This article originally appeared in the Globe and Mail.
By Rob Huebert, June 23, 2023
NATO is currently wrapping up its largest-ever air defence exercise, and Canada is notably absent.
The 11-day event, Air Defender 23, is taking place in the skies over Germany. Twenty-five nations are participating – 23 NATO members, one NATO hopeful (Sweden) and Japan. More than 250 aircraft and 10,000 troops are involved. Planning began four years ago, after Russia’s first invasion of Ukraine in 2014.
Given its size, the exercise is intended to demonstrate NATO’s solidarity and capability to Russia. Of NATO’s 31 member states, eight are not participating: Albania, Iceland, Luxembourg, Montenegro, North Macedonia, Portugal, Slovakia and Canada. The first five have no fighter aircraft, or in some cases no air force at all. Slovakia recently retired its ex-Soviet fighters and is awaiting 14 F-16s ordered from the U.S. Canada and Portugal are the only NATO countries with fighter jets that skipped this landmark exercise.
The reason given for Canada’s absence, according to Department of National Defence spokesman Daniel Le Bouthillier, was “it was a planning decision given many of our aircraft and personnel are currently committed to modernization activities.” In other words, it was too busy dealing with an aging fleet and preparing for the new aircraft. It’s a weak excuse, given that Canada had four years to prepare for this exercise, which is of critical importance to NATO and Western security.
NATO exists primarily to deter aggressive action against any of its members. Thus, as the current Ukrainian counter-offensive rages, the need to illustrate NATO’s resolve is important. Russia must be convinced that NATO’s capability is rock solid. Air Defender 23 is critical in showing the resolve and ability of NATO’s collective air forces to confront any threat that could emerge from a desperate Russia, should Ukraine persevere. Canada has forfeited a key moment to visibly support this effort.
The Royal Canadian Air Force has lost a golden opportunity to learn alongside its allies. This is the first time NATO has ever trained on such a large scale. Modern air combat skills cannot be acquired through Zoom. In a 31-member-state alliance, nothing replaces live training. Things go bad in warfare, and if you have not trained together, things can go bad even quicker. Mistakes will be made, but can be corrected through training. Allies that have not had the chance to train collaboratively will come to appreciate the challenges they face together. While the RCAF does continue to train with the United States Air Force, given the scope of threats it faces from Russia, it also needs to train with the other NATO allies.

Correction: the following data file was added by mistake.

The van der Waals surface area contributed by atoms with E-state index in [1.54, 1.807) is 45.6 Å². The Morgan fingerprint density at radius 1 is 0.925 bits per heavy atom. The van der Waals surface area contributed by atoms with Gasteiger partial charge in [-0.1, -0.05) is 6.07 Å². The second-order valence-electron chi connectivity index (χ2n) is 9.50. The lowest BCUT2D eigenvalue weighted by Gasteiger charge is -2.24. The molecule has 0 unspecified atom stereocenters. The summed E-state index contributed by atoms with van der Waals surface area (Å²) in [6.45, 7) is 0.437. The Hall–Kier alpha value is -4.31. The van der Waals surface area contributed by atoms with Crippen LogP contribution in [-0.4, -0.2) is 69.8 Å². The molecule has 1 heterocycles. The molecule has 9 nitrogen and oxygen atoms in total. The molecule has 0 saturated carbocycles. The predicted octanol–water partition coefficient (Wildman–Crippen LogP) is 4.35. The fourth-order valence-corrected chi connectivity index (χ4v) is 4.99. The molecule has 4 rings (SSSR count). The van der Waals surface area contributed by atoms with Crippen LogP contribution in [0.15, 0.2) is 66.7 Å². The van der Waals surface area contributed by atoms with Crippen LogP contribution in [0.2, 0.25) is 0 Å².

Canada also lost the chance for its aircraft to exercise with the ground troops it has based in Latvia. Past deployments in Iraq and Afghanistan demonstrated the importance for different elements of the Canadian Forces to exercise together in order to achieve their fullest capacity in conflict. Whether or not Canada has valid reasons for not attending Air Defender 23, our ground troops have lost a huge opportunity for critical training.
When the DND says it’s focused on the process of modernizing its fleet, that means it does not have enough pilots and aircraft to send any to Europe. But the government’s decision to spend $1-billion to purchase 18 Australian F-18s in 2017 was designed to ensure that Canada could meet its NORAD and NATO commitments. With approximately 75 CF-18s in its fleet, could Canada not spare enough aircraft for this exercise? If this is the case then the government must be held accountable for allowing such a shortage to arise.
We know that out of 25 NATO members that have jet fighters, we’re one of two on the sidelines. This bruises our reliability regarding NATO’s commitment to deterrence in an increasingly dangerous world. It shows how ill-prepared Canada is because of the government’s refusal to upgrade its fighter force in a timely manner. We need to have governments stop making key procurement decisions based on how it serves their own political needs and instead on the basis of keeping Canadians secured.
As a result, the men and women in the Canadian Armed Forces have been denied the chance to train in an environment that, one day, they may be ordered to fight in, and Canadian security has been harmed. Canadians deserve better.
Rob Huebert is a senior fellow at the Macdonald-Laurier Institute.